The Zone Read, also known as the Read-Option, is a simple running play, with two possible outcomes: (1) Either a quarterback keeper, or (2) a hand off to the running back off-tackle. The quarterback makes his decision based on the actions of the backside defensive end. If the end goes after the RB, the QB keeps it. If the end stays and guards the QB, he hands it off. That is the ‘Read’ part of the zone read. The ‘Zone’ refers to the blocking scheme, which I plan to cover in a later portion of this series. Ideally, when this play is run, the defensive linemen and linebackers are all blocked except for the backside defensive end. Not blocking this player frees up another lineman to block, however, this allows the backside defender complete access to the backfield, which is why this play requires the QB to make his read.
Here are some examples of the three plays we will be looking at to demonstrate the Zone-Read:
1. Succesful handoff to the RB
2. Successfull QB keeper
3. Proper defensive containment on both the RB and the QB
On a zone read, the offensive line immediately crashes down to the play side (the side the RB runs toward). They use a zone blocking scheme, which in its simplest terms means they just block whoever is in their way, instead of blocking a specific defender. Occasionally, a lineman may pull to the backside (quarterback side) to give the QB a blocker. This immediate crash to the play side is designed to draw the defense to stop the run on this side of the line. Biting too hard toward that side is what lets Colin Kaepernick run for 45 yards in this play.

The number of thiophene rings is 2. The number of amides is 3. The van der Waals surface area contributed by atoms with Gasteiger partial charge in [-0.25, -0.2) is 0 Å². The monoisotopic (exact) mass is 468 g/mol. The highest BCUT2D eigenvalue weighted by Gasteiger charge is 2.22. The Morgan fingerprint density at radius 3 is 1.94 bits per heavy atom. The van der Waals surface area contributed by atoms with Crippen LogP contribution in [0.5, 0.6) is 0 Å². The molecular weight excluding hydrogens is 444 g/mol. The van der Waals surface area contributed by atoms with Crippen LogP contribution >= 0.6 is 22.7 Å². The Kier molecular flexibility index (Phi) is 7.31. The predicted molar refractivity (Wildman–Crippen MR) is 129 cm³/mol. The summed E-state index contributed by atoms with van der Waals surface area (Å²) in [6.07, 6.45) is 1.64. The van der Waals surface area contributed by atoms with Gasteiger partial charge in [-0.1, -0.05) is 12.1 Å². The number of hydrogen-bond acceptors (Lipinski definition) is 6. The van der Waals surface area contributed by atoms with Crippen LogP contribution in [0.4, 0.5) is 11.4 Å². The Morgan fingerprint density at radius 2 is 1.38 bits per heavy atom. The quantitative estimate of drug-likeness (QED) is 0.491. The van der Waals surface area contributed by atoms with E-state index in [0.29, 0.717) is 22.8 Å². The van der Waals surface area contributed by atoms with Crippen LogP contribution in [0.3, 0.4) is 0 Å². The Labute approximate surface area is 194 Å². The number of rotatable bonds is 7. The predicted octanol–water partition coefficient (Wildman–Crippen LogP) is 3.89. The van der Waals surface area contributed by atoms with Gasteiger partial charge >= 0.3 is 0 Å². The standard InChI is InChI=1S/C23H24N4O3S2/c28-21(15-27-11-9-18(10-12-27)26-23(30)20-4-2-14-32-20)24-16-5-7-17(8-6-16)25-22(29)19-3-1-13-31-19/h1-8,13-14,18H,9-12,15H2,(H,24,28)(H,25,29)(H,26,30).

Notice the immediate hard step each of the linemen take to their left. Also notice #50 of the defense is left completely unguarded. His actions will be read by the QB.
The RB starts the play to the side of the QB and ½ to 1 yard back. When the ball is snapped, he runs into the ball just in front of the QB ready to receive the handoff. Unlike most running plays, he does not immediately grab the ball; he keeps his arms open, ready to have the ball taken away. Also unlike most plays, the RB is responsible for the handoff, since the QB’s focus is on the read. He ignores the free defender and focuses on finding a hole in the line to run through. If the ball is kept by the QB he then becomes another blocker. The RB always runs to the opposite side of the line as when he started.
This play is always run from a shotgun or pistol formation. Pre snap, the QB must identify which defender is the end man on the line of scrimmage (EMOL); this defender is the one who will be unblocked. This player is usually a DE or OLB. When the ball is snapped, the QB holds the ball in front of him for the RB and keeps his eyes focused on the EMOL. The EMOL has a choice:
1. He will either dive in behind the line and attempt to tackle the RB while still in the backfield. If this happens the QB will pull the ball away from the RB and run around the EMOL
Here is the full play again. Russell Wilson takes the snap, sees the defender move to the running back, pulls the ball and runs for a 15 yard gain.
This is what the QB is seeing at the moment as he makes his read – #50 is the man being read in this play.
Notice all the defenders have their momentum moving to the left. This allows the QB to pull the ball and run around him, as he cannot recover in time. Also, notice how much #50 has to turn his hips to follow the play.
2. The EMOL can also stay on the edge and attempt to contain/tackle the QB; if this happens the QB will let the RB take the ball and fake a run to the edge. This is the default option, and if the QB is ever in doubt, it should be handed off.
Here is the full play. This time Russel Wilson receives the snap, and sees the defender drive up the field past the line of scrimmage, he hands the ball off and Marshawn Lynch runs for a 7 yard gain.